The negative real yields also reflected market expectations that future short-term real yields would be negative for some time. According to the standard expectations hypothesis, the yield on a Treasury bond reflects the average future short-term interest rate during the life of the bond plus a term premium component. This applies to nominal as well as real bond yields. With the Fed continuing to signal that it is committed to keeping the nominal fed funds rate close to zero for a prolonged period, short-term real interest rates will be negative for as long as inflation is positive. Hence, abstracting from term premia, TIPS yields should turn negative over maturities where average short-term real rates are expected to remain negative.
An additional factor contributing to higher TIPS prices, and hence lower real yields, is that these bonds incorporate an option-like feature that is valuable in times of high uncertainty about the future path of inflation. First of all, TIPS - in contrast to nominal bonds - offer investors insurance against inflation surprises. In addition, this inflation insurance is asymmetric. While investors are compensated for higher inflation by having the principal indexed to the CPI, the principal is not reduced in case of deflation.6 Hence, TIPS investors benefit from deflation in the same way as nominal bond investors, but they receive the extra benefit of protection from rising inflation.7 Put differently, TIPS have a built-in inflation option with a strike price of 0% inflation. This option, as any option, is particularly valuable when it is at the money (close to the strike price) and when uncertainty (volatility) is high. This essentially characterises the current US situation. It therefore adds further value to TIPS bonds, thereby depressing their yields more.8 Thus, investors accepted a negative real yield in order to protect the principal from inflation while maintaining the option to benefit from possible deflation.
1 These instruments are sometimes also referred to as Treasury Inflation-Indexed Securities (TIIS).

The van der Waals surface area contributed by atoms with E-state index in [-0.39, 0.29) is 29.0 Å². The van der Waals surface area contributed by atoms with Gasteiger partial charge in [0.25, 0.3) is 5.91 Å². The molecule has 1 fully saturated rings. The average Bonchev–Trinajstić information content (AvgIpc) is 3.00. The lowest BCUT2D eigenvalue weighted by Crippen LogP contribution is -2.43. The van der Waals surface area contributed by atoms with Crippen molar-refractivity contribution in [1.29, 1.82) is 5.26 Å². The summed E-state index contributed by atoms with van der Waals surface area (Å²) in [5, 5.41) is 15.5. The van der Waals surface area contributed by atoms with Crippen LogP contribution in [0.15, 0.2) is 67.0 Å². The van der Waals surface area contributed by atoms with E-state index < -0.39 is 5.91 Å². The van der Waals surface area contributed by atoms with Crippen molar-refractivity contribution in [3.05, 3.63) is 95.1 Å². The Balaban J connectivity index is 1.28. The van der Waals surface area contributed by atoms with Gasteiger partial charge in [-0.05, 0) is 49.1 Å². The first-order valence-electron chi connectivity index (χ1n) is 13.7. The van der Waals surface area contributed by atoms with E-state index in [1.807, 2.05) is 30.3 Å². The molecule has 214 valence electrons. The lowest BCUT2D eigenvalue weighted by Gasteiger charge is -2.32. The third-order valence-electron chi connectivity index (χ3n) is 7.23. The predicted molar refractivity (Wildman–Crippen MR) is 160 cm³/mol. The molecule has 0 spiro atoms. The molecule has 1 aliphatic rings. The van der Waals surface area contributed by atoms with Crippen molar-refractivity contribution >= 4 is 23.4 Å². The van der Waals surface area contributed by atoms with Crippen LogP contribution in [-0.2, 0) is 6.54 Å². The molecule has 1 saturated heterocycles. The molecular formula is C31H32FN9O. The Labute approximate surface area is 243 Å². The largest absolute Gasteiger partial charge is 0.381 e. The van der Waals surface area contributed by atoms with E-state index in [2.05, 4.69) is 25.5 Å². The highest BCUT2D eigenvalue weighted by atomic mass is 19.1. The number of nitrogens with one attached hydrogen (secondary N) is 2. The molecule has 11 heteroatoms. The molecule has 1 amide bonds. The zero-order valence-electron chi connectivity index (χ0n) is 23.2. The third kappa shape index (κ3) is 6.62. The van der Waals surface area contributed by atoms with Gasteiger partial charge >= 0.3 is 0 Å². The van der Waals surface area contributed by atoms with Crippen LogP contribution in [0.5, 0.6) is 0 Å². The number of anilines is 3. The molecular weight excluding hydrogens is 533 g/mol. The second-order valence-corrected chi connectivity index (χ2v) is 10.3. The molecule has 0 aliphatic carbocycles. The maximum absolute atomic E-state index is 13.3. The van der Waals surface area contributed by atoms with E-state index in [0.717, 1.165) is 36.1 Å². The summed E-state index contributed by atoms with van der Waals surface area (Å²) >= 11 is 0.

2 This is unless the US CPI were to fall over the period until the maturity of the bond; see below.
3 Investors widely anticipated that the Fed would concentrate almost all of its purchases in the nominal Treasury market.
4 An inflation swap (zero coupon) pays the CPI inflation accrued on a notional value over the relevant maturity of the swap against a fixed payment, which reflects the inflation swap price.
5 On 25 October, the date of the TIPS issue, the five-year nominal yield stood at 1.18% while the five-year inflation swap rate (which is a rough measure of expected inflation over the next five years) was 1.91%, implying an expected real yield on the nominal bond of around -0.73%.
6 This is by construction. The US Treasury will repay the higher of par and the inflation-adjusted principal at maturity.
7 There is still a small disadvantage for TIPS holders in case of deflation over the life of the bond, compared with holders of nominal bonds, in that the deflation floor applies only to the principal, not to the coupons. TIPS coupons are based on the inflation-adjusted principal, even if inflation turns out to be negative.
8 This option is especially valuable for newly issued TIPS, which have not accrued much inflation and for which the principal therefore is close to par. As a result, yields on such bonds tend to be lower than for more seasoned bonds with similar outstanding time to maturity.